Mites versus Lice No matter how hard you try chances are your cavy will be exposed to either one of these horrid parasites in the course of its lifetime. Mites and lice are far more prevalent than we'd like to believe.
Mites are small burrowing microscopic blood sucking creatures. They can be viewed by taking a small scraping of skin and peering at it under a dissection microscope. Mites, while being too small to see with the naked eye, are one of the largest problems in guinea pigs. You will also note they can be referred to as selnick, or mange mites.
The usual symptoms of mites include hair loss, particularly over the shoulders, neck and back, constant itching, squeaking while being handled, biting while touched, red irritated skin, lackluster and thinning coat, self-injuries from scratching, and can often (if infested enough) lead to convulsions. If a sow is pregnant, she might abort or reabsorb her litter, if a boar is in breeding, he might be so uncomfortable he cannot mate.
The most effective cure for mites is treatment with ivermectin. While this product is not USDA or FDA licensed with guinea pigs, it is widely used for treatment of mites. You can get ivermectin through your vet, or if you have a larger herd and this is not practical (again, you'll have to treat all the animals that have been exposed) head to the local feed or livestock supply store. There you can buy a tube of horse paste wormer (Zimecterin or any other ivermectin based wormer) or a bottle of injectable swine wormer (again, ivermectin should be the main ingredient, also called Ivomec). The dose of the wormer depends upon the weight of the animal. If you use the injectable form, you will need to refrigerate the wormer, and mix 1 part Ivermectin with 9 parts propylene glycol (you can get this at a pharmacy, it's what they use to mix up mediation. You may have to ask the pharmacist for this.) Mix well and give orally as follows:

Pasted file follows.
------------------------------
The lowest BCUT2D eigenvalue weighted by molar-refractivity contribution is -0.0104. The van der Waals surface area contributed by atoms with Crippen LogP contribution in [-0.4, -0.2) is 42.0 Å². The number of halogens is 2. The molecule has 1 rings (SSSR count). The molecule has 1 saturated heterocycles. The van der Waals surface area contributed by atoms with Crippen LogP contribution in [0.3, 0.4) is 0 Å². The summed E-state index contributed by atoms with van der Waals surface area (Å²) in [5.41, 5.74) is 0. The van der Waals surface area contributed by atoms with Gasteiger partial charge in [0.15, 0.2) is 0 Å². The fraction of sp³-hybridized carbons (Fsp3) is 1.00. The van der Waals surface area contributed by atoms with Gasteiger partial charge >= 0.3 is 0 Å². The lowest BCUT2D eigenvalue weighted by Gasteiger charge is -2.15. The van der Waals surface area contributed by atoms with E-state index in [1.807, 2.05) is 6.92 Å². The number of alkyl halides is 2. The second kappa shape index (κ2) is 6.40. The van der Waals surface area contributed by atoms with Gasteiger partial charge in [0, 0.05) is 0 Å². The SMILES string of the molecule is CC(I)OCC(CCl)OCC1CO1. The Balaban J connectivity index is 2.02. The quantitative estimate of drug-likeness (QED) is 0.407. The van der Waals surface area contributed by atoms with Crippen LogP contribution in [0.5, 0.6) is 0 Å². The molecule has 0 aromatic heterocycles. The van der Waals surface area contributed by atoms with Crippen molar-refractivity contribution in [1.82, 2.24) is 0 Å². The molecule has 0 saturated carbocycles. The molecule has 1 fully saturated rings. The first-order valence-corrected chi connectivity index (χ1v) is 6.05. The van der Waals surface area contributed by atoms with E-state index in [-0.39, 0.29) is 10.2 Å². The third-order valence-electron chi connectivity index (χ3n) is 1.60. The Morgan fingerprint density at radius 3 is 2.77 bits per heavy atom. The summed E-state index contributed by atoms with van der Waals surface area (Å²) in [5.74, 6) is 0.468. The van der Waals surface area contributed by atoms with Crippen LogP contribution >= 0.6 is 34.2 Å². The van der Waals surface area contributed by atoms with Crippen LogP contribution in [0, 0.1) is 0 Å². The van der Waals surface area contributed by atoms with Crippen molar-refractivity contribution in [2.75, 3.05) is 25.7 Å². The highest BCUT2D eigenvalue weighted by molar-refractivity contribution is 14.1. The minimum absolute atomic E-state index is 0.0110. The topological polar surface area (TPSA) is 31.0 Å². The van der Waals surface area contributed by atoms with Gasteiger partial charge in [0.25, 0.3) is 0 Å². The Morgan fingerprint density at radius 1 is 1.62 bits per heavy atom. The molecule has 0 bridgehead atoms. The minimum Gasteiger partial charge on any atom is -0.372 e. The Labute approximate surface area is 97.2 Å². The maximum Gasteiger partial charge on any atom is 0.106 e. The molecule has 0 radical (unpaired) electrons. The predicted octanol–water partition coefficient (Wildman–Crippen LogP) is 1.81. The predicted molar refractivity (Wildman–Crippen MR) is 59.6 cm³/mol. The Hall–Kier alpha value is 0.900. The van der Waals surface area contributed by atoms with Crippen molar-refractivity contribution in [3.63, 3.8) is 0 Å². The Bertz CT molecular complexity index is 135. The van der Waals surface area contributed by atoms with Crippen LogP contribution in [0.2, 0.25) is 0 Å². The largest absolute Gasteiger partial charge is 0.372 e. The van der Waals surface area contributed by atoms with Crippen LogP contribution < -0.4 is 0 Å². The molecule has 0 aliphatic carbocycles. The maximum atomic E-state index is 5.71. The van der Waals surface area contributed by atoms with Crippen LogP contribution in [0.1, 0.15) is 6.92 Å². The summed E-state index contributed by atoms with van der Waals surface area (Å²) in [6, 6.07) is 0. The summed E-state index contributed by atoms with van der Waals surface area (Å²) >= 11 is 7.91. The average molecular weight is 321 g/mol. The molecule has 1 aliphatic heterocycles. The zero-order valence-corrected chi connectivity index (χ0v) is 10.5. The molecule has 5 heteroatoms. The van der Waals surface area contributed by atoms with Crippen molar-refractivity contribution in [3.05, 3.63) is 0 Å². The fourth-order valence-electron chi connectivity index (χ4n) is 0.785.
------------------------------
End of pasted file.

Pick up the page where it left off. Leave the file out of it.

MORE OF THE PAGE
|Cavy Weight||Ivermectin in propylene glycol|
|1 - 120 grams||0.04 cc|
|120-200 grams||0.06 cc|
|200-450 grams||0.08 cc|
|450-650 grams||0.12 cc|
|650-800 grams||0.16 cc|
|800-1000 grams||0.20 cc|
|1000-1200 grams||0.25 cc|
|1200-1400 grams||0.30 cc|
|1400-1700 grams||0.36 cc|
|1700 & up grams||0.40 cc|
It's safe to treat a youngster at 3-4 weeks of age, but you want to avoid treating a heavily pregnant sow, one in her first month of pregnancy, or a sow who is nursing young. It is imperative that this treatment be repeated in 7-10 days from the initial treatment, in order to kill off nits that hatched in the interim. Oftentimes a third treatment 10 days after the second one can be helpful to ensure you are rid of the pests.
There is another form of mite called the rabbit fur mite. This results in a very thickened red itchy crusting on the head, face, tummy and inside of the legs. Three doses of ivermectin at 10 day intervals also helps to relieve the animal of this type of mite. While also a cold blooded blood sucking parasite, it is actually a different genus and species of mite than the selnick mite.
If you have any questions, please feel free to email me at email@example.com.